Thursday, October 21, 2010

Was NPR Unfair to Juan Williams?

NPR Radio has terminated Juan Williams, highly respected civil rights activist and NPR host, after comments he made on the O'Reilly Factor with Bill O'Reilly.

Juan Williams, "Look, Bill, I'm not a bigot. You know the kind of books I've written about the civil rights movement in this country. But when I get on the plane, I got to tell you, if I see people who are in Muslim garb and I think, you know, they are identifying themselves first and foremost as Muslims, I get worried. I get nervous."

To be fair, Williams argued against blaming all Muslims as "extremists," saying Christians shouldn't be blamed for Oklahoma City bomber Timothy McVeigh.

I wholeheartedly agree with both comments, and it's rare that I agree with anything Mr. Williams has to say. I face this dilemna everyday of my life. When I sit down on a flight, after being puffed by the puffing machine, patted down by a burly invasive female security officer, and stared down by the mind readers, I immediately look around to see who looks like the real terrorist aboard. (For some reason Homeland Security has me on the "watch out for that extremist kook" list.) I'm proud to be poked and prodded like a prime heifer ready for slaughter. Why? Because it means someone is looking out the welfare of every passenger on that flight, and that includes my fine flanks.

So is it fair for NPR to terminate such a respected advocate for social justice just because he had the gumpta to speak what everyone else on that plane is thinking? I think not and NPR is playing scared. They have become so politically correct should they even be called NPR anymore? Do they represent the nation or not?

Juan Williams' comment referring to the Muslim's choice to identify himself and set himself apart is starkly accurate. My husband has family members that specifically try to make statements and defy someone to remark on their religious choice. They twist prayer beads on their rearview mirrors, attach them to their key rings, and keep a copy of "A Brief Illustrated Guide to Understanding Islam", in their rear car window just in case someone missed the fourteen pounds of beads. They want an opportunity to fight for their religion.

I believe in the rights of all religions, if you want to pray to the praying mantis, I'll not take issue with it. So for the Muslims, I say pray away. But if you come on a flight dressed to 'blow up', with the look of jihad on your face, don't be offended by the comments you might elicit as you scare the bejesus out of some little old lady.

1 comment:

  1. How exactly does someone come on a flight dressed to 'blow up'?
    And what is the with the look of jihad?
    Do you even know what jihad means? If you're struggling to get to your gate on time and carry your bags, you would by definition have a look of jihad on your face:)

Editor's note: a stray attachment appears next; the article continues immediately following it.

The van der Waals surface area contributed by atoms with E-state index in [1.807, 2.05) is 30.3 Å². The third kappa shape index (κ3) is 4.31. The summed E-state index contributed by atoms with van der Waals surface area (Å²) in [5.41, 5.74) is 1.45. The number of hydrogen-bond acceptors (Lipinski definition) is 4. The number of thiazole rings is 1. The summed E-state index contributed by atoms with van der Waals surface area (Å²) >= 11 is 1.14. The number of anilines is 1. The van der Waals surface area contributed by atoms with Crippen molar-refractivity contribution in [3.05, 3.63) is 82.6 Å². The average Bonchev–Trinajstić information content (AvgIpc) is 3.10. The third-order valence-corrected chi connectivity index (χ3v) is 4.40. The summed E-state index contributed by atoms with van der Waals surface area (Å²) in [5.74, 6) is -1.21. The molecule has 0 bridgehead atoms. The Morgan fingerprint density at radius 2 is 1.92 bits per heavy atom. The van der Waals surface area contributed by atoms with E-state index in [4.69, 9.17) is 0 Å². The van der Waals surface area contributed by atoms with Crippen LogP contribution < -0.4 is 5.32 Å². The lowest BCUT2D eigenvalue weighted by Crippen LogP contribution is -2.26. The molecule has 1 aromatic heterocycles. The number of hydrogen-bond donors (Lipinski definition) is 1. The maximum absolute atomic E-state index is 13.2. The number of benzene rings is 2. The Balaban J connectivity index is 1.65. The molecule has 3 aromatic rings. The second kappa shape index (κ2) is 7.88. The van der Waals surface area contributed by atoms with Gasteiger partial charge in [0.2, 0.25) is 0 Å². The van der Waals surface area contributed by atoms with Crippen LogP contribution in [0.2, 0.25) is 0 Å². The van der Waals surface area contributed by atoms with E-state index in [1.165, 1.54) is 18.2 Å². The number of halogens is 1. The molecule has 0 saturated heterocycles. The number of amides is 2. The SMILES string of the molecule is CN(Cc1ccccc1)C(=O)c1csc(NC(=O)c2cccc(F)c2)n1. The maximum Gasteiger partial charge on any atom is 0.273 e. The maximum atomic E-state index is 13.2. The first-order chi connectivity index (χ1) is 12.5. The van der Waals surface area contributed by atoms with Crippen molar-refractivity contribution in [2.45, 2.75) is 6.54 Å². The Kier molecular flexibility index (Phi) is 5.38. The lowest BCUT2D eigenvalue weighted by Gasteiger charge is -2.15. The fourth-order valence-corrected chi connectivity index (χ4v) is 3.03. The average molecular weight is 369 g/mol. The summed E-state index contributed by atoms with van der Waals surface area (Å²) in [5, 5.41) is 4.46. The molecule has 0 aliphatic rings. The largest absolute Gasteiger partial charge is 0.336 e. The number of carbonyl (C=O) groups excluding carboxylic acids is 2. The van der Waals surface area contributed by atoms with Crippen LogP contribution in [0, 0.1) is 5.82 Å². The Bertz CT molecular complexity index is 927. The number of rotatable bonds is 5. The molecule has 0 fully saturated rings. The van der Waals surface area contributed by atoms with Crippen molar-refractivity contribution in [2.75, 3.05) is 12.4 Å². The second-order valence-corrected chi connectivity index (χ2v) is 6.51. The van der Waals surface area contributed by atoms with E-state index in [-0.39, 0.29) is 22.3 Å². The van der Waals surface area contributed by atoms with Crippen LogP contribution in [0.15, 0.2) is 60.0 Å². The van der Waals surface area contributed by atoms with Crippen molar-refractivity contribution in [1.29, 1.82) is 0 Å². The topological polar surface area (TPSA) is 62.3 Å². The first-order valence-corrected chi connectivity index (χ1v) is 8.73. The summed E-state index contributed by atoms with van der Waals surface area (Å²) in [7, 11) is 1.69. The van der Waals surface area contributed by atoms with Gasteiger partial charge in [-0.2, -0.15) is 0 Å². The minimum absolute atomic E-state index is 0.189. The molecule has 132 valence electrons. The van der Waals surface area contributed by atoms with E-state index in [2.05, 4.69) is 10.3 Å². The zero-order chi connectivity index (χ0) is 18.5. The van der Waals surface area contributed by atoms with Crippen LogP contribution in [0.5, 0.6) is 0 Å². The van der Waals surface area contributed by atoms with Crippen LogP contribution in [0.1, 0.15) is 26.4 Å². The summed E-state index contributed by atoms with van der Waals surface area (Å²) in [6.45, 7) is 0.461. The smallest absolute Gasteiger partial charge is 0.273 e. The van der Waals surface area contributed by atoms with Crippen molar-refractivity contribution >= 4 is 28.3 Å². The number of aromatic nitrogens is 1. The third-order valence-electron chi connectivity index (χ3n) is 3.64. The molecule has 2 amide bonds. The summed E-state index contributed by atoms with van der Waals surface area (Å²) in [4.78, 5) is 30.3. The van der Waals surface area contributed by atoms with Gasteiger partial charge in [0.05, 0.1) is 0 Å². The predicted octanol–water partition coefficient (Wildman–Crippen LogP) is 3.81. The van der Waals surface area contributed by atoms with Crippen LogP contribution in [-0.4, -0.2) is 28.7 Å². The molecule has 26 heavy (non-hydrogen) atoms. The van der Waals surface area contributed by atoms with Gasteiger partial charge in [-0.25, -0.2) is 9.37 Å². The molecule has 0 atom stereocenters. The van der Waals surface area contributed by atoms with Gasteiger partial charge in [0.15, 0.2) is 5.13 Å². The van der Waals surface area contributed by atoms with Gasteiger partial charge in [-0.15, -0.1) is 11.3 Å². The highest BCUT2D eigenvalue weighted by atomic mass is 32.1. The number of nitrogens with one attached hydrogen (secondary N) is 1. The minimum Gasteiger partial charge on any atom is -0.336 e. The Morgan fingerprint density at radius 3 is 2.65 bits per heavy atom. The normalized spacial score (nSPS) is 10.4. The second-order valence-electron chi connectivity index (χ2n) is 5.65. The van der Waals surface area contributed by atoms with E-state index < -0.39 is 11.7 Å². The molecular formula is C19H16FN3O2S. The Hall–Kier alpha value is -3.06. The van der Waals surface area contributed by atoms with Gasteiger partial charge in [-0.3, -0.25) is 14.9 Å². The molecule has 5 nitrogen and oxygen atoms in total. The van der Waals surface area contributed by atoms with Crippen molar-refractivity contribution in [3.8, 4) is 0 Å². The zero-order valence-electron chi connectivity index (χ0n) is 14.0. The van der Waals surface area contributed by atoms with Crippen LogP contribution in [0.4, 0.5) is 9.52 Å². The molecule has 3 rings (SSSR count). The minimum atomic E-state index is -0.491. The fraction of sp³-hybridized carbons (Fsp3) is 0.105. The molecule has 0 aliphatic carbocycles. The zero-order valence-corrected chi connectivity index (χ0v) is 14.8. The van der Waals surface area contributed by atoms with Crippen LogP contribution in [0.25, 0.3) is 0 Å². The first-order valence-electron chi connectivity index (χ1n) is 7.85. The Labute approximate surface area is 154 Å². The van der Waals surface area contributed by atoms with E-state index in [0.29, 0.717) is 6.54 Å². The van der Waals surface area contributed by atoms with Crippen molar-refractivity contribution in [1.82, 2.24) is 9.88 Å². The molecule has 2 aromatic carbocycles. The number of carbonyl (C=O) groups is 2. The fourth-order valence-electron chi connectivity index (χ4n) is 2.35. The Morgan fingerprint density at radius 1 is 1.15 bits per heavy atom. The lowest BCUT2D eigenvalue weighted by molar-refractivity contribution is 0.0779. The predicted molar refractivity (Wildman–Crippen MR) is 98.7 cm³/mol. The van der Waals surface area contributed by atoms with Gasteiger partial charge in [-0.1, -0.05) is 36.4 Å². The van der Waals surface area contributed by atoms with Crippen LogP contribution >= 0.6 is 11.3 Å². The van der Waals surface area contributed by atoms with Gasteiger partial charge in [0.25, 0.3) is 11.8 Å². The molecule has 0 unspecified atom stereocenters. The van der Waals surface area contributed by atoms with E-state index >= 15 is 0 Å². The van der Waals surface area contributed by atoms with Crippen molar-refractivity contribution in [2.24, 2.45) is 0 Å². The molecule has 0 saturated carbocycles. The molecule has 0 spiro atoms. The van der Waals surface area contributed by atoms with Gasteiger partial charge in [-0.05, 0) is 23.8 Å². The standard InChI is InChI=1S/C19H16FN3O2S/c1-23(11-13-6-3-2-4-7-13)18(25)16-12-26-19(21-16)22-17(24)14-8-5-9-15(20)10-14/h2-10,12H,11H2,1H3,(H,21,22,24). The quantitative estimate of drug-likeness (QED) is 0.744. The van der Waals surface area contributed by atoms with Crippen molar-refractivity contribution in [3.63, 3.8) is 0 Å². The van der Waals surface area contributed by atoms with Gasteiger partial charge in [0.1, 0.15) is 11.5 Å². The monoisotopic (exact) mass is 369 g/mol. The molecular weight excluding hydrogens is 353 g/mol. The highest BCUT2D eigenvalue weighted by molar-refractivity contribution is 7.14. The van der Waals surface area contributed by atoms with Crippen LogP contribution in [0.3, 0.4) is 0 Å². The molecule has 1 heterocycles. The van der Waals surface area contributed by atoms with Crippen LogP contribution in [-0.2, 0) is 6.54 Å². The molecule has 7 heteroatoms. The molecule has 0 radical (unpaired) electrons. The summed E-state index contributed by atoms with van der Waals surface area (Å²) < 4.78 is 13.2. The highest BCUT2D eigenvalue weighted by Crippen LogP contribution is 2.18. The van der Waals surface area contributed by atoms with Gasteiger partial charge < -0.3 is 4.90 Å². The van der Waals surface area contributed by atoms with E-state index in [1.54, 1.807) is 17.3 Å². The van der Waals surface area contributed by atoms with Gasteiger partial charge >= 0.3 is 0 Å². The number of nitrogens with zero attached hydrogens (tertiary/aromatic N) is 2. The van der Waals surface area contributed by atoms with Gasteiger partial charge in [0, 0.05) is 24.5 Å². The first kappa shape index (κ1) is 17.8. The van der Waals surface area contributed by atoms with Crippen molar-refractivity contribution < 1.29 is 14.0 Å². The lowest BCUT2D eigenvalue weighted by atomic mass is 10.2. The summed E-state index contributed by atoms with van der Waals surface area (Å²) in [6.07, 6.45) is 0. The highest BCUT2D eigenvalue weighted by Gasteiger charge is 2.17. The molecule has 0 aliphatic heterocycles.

You're saying a Muslim who either wears a headscarf or loose clothing looks like a terrorist? Have any of the hijackers dressed in headscarves? To think that you're going to see someone who looks like a terrorist is laughable, because anyone would know better than to look like one. Plus no amount of clothing is going to make a Middle Eastern/Arab man (which is supposedly the ID marker of a terrorist these days) not look like a Middle Eastern/Arab man.

    Besides, if people show up in this self-identifying Muslim garb, don't you think they already know the consequences they are going to face going through security already? I knew when I decided to wear the headscarf, things were going to be more difficult for me at airports, but I deal with it just like everyone else. I don't look like a terrorist either, so I have every right to complain and feel offended.

    And what is "Muslim garb"? Since Muslims can be from any ethnicity and nationality, there is no such thing as Muslim garb. And why if a Muslims decides to wear a scarf or carry prayer beads is that trying to identify themselves? Being Muslim isn't something you turn off or on, like a part in a play with certain costumes and props for the right effect. Being Muslim is a lifestyle just like being American, so it's not something you dress up for as you travel.

    You are who you are and by being around others who are different than you, you are naturally going to look different. If people can identify that you're of a certain faith (which you can't for Muslims) then that's something bad? Are the only good Muslims the ones that you can't identify? Maybe the members of your husband's family are arrogant and showoffs about their religion, but all Muslims aren't and that's very juvenile to assume so.

    So I'm sorry but I don't see how Williams or your statements are accurate or sensible at all.
    NPR didn't fire him based on what he said specifically; it's the fact that he violated his journalistic objectivity and credibility by giving his opinion. I don't care if people want to say stupid things and say everyone feels that way, but don't expect to keep your job or credible reputation as a civil rights activist after doing so.